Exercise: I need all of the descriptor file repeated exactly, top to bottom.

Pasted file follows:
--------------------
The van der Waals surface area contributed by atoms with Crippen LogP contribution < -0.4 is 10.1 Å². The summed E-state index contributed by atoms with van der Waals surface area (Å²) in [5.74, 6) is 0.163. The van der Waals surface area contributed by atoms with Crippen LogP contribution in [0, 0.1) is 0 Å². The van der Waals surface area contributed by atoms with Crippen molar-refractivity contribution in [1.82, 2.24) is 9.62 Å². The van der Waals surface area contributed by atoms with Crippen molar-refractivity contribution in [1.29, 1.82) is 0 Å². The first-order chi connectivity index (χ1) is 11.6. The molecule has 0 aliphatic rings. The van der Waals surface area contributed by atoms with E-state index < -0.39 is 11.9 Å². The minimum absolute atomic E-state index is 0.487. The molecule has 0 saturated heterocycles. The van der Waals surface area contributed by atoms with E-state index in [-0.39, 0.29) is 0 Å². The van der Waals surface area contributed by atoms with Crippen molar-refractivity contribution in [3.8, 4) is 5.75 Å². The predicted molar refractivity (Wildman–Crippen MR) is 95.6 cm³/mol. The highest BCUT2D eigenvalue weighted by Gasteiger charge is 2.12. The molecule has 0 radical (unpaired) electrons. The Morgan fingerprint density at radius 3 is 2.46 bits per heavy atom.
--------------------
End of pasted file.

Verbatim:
The van der Waals surface area contributed by atoms with Crippen LogP contribution < -0.4 is 10.1 Å². The summed E-state index contributed by atoms with van der Waals surface area (Å²) in [5.74, 6) is 0.163. The van der Waals surface area contributed by atoms with Crippen LogP contribution in [0, 0.1) is 0 Å². The van der Waals surface area contributed by atoms with Crippen molar-refractivity contribution in [1.82, 2.24) is 9.62 Å². The van der Waals surface area contributed by atoms with Crippen molar-refractivity contribution in [1.29, 1.82) is 0 Å². The first-order chi connectivity index (χ1) is 11.6. The molecule has 0 aliphatic rings. The van der Waals surface area contributed by atoms with E-state index < -0.39 is 11.9 Å². The minimum absolute atomic E-state index is 0.487. The molecule has 0 saturated heterocycles. The van der Waals surface area contributed by atoms with E-state index in [-0.39, 0.29) is 0 Å². The van der Waals surface area contributed by atoms with Crippen molar-refractivity contribution in [3.8, 4) is 5.75 Å². The predicted molar refractivity (Wildman–Crippen MR) is 95.6 cm³/mol. The highest BCUT2D eigenvalue weighted by Gasteiger charge is 2.12. The molecule has 0 radical (unpaired) electrons. The Morgan fingerprint density at radius 3 is 2.46 bits per heavy atom.